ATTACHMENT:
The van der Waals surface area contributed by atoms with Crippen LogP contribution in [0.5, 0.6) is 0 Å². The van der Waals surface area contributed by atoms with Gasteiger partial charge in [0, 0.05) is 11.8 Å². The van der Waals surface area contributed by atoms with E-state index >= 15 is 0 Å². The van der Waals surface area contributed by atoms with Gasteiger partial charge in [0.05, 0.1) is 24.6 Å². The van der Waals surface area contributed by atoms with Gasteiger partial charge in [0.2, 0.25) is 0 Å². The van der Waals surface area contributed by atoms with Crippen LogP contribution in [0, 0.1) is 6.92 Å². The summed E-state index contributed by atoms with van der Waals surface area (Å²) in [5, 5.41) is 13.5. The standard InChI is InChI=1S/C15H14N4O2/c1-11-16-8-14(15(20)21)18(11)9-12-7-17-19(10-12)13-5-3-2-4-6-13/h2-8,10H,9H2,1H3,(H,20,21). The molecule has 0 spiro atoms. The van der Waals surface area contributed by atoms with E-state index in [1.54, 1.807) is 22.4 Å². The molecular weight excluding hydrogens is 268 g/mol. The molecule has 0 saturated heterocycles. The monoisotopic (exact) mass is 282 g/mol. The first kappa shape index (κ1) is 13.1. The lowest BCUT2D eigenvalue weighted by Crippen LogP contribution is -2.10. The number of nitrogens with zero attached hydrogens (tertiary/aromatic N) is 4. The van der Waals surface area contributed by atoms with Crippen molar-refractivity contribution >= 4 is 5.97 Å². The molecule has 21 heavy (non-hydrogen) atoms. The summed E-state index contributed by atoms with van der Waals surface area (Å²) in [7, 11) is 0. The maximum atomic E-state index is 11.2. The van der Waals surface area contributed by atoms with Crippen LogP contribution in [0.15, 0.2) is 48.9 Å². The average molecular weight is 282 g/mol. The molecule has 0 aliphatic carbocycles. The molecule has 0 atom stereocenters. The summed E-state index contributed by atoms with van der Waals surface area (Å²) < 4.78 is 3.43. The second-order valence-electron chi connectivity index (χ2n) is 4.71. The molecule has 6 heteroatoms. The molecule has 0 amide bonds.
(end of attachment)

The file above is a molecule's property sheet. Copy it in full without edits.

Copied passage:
The van der Waals surface area contributed by atoms with Crippen LogP contribution in [0.5, 0.6) is 0 Å². The van der Waals surface area contributed by atoms with Gasteiger partial charge in [0, 0.05) is 11.8 Å². The van der Waals surface area contributed by atoms with E-state index >= 15 is 0 Å². The van der Waals surface area contributed by atoms with Gasteiger partial charge in [0.05, 0.1) is 24.6 Å². The van der Waals surface area contributed by atoms with Gasteiger partial charge in [0.2, 0.25) is 0 Å². The van der Waals surface area contributed by atoms with Crippen LogP contribution in [0, 0.1) is 6.92 Å². The summed E-state index contributed by atoms with van der Waals surface area (Å²) in [5, 5.41) is 13.5. The standard InChI is InChI=1S/C15H14N4O2/c1-11-16-8-14(15(20)21)18(11)9-12-7-17-19(10-12)13-5-3-2-4-6-13/h2-8,10H,9H2,1H3,(H,20,21). The molecule has 0 spiro atoms. The van der Waals surface area contributed by atoms with E-state index in [1.54, 1.807) is 22.4 Å². The molecular weight excluding hydrogens is 268 g/mol. The molecule has 0 saturated heterocycles. The monoisotopic (exact) mass is 282 g/mol. The first kappa shape index (κ1) is 13.1. The lowest BCUT2D eigenvalue weighted by Crippen LogP contribution is -2.10. The number of nitrogens with zero attached hydrogens (tertiary/aromatic N) is 4. The van der Waals surface area contributed by atoms with Crippen molar-refractivity contribution >= 4 is 5.97 Å². The molecule has 21 heavy (non-hydrogen) atoms. The summed E-state index contributed by atoms with van der Waals surface area (Å²) in [7, 11) is 0. The maximum atomic E-state index is 11.2. The van der Waals surface area contributed by atoms with Crippen LogP contribution in [0.15, 0.2) is 48.9 Å². The average molecular weight is 282 g/mol. The molecule has 0 aliphatic carbocycles. The molecule has 0 atom stereocenters. The summed E-state index contributed by atoms with van der Waals surface area (Å²) < 4.78 is 3.43. The second-order valence-electron chi connectivity index (χ2n) is 4.71. The molecule has 6 heteroatoms. The molecule has 0 amide bonds.